The designer decided to create a film based on cartoons and photographs to show new work, as physical displays were out of the question.
Louis Vuitton presented its digital take on the physical fashion show with a menswear movie that combined animation and photography, as a trippy take of Who Framed Roger Rabbit.
Three-minute-long film featured cartoon characters who bounced off Paris landmarks: an uncanny Kermitesque Kermit-esque frog towered above the Arc de Triomphe. A pterodactyl flew above the River Seine. A few clothes were missing, aside from a suede jacket and Vuitton-branded boiler suits featuring face masks. This was explained in a press release. The collection would be launched gradually over the coming months, traveling by sea to finally be displayed at a Shanghai-based show on 6 August.
The label’s menswear artistic director, Virgil Abloh, told trade title WWD that this new approach would be “seasonless” and that, rather than returning to the status quo, he wanted to use the enforced disruption to propose “a new system”.
Abloh launched a $1m (PS800,000.000) scholarship fund for black creatives. He faced huge backlash after he made comments about looting related to protests caused by George Floyd’s murder. Abloh was pilloried because he expressed disgust at Sean Wotherspoon’s damage to his shop. He was also mocked for only donating $50 to a protester’s bail fund.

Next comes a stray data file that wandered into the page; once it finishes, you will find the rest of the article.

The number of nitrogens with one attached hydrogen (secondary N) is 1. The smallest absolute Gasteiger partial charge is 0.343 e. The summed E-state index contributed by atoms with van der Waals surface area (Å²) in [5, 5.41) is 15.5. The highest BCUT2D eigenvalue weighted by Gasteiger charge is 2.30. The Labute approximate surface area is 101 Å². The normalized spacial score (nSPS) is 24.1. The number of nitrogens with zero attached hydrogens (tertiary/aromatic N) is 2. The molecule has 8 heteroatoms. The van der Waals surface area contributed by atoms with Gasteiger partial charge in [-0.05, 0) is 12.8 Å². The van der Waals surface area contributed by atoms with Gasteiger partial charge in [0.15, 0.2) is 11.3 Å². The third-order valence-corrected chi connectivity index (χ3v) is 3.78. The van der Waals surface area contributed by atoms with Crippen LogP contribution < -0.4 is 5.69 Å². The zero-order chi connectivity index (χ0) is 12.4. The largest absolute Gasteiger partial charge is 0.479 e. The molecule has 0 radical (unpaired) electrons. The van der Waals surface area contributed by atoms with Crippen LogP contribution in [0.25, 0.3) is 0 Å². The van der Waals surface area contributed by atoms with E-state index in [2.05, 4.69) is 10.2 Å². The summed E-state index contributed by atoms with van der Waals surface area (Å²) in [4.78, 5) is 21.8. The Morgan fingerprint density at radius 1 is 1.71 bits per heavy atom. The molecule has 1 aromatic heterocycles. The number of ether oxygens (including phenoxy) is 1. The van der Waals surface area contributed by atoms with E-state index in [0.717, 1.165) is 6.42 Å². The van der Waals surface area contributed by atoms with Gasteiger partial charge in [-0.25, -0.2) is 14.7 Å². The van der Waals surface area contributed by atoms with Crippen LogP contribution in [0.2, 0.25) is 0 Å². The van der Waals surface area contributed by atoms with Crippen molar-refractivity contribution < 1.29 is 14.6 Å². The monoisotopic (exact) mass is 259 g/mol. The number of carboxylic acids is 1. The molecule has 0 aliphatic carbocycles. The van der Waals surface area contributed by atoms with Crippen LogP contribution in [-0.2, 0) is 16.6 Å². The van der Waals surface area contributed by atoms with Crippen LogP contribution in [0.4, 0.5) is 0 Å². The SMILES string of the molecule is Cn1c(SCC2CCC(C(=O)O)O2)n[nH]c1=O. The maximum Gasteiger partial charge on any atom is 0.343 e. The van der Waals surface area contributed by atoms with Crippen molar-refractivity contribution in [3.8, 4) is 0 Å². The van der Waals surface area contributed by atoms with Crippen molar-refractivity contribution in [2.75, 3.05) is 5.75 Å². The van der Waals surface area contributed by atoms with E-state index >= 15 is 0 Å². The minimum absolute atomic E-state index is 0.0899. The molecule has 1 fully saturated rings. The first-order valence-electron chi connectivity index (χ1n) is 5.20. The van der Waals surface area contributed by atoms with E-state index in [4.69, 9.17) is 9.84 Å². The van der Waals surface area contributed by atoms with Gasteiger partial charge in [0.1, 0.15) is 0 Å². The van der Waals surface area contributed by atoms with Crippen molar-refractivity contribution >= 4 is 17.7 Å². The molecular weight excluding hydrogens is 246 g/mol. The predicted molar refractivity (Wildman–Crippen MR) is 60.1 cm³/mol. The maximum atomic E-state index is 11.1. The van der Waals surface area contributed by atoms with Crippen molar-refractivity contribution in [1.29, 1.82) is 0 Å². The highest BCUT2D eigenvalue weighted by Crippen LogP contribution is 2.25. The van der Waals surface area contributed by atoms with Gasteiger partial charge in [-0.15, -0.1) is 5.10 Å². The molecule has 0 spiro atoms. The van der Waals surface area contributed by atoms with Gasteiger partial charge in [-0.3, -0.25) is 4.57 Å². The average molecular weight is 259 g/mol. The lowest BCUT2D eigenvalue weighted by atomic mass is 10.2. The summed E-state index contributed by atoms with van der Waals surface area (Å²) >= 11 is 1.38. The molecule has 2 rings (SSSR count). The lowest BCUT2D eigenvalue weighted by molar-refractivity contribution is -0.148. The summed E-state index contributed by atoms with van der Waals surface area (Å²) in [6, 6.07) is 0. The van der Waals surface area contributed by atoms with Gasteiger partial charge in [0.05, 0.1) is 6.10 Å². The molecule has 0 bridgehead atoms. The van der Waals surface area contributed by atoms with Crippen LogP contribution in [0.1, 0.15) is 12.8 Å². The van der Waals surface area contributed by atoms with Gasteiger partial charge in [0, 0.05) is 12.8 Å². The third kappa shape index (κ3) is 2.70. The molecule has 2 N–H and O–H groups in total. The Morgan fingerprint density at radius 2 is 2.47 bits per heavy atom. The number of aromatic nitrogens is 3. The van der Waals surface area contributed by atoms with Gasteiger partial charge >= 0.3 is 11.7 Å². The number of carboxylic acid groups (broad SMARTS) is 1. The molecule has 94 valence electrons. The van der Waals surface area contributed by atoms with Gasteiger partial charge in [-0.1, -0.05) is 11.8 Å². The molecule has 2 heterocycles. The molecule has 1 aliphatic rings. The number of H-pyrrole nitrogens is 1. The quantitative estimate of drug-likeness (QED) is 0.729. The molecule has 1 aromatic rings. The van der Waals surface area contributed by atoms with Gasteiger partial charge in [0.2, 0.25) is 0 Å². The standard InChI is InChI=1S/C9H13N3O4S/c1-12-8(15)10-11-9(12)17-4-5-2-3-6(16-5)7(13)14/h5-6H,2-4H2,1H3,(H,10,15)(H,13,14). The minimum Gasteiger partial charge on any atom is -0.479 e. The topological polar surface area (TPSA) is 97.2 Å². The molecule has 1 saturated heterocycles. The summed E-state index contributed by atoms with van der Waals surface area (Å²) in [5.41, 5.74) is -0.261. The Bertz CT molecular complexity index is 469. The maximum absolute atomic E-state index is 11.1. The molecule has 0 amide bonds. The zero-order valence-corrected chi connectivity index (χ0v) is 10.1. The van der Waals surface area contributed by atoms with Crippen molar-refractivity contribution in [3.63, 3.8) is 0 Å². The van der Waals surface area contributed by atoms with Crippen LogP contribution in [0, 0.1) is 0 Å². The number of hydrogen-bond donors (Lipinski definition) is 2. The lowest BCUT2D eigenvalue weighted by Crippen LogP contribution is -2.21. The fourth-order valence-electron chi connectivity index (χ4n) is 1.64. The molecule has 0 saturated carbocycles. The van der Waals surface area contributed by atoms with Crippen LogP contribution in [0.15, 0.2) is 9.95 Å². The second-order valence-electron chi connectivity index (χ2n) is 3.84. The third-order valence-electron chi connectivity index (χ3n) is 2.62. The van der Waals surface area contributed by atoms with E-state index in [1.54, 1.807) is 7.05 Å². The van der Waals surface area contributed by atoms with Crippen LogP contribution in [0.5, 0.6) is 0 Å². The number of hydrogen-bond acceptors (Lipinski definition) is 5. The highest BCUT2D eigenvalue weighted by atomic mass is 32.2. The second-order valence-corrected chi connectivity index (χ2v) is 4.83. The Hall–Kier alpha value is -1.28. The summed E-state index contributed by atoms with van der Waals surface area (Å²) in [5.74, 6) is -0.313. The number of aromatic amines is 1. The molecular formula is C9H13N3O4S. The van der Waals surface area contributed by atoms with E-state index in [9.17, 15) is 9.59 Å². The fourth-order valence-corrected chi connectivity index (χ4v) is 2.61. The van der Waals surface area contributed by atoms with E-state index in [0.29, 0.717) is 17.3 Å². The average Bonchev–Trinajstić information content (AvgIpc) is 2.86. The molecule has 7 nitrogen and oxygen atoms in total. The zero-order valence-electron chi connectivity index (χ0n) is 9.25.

This scholarship is designed to change the conversation. Its initial $1m endowment will be used to support at least 100 students with “academic promise Black, African-American or of African descent”. The scholarship can also be used to invest in more education programmes.
Abloh was often criticised for his “Trojan Horse”, fashion representations through his work and perspective, even before the backlash.
“In the tone of 2020, I come under the microscope a lot,” Abloh told Vogue on Thursday, speaking about the launch of the scholarship. “That microscope doesn’t look at others. That’s how the chips have landed.”
He continued, “I’m going to not go back to business and pretend that the awakenings we’re still undergoing aren’t happening. Although I didn’t take it lightly, I believe that my voice was not clear and loud enough to resonate. It’s been there in my work since the beginning. But it’s not new to me. But now it’s only on my terms.”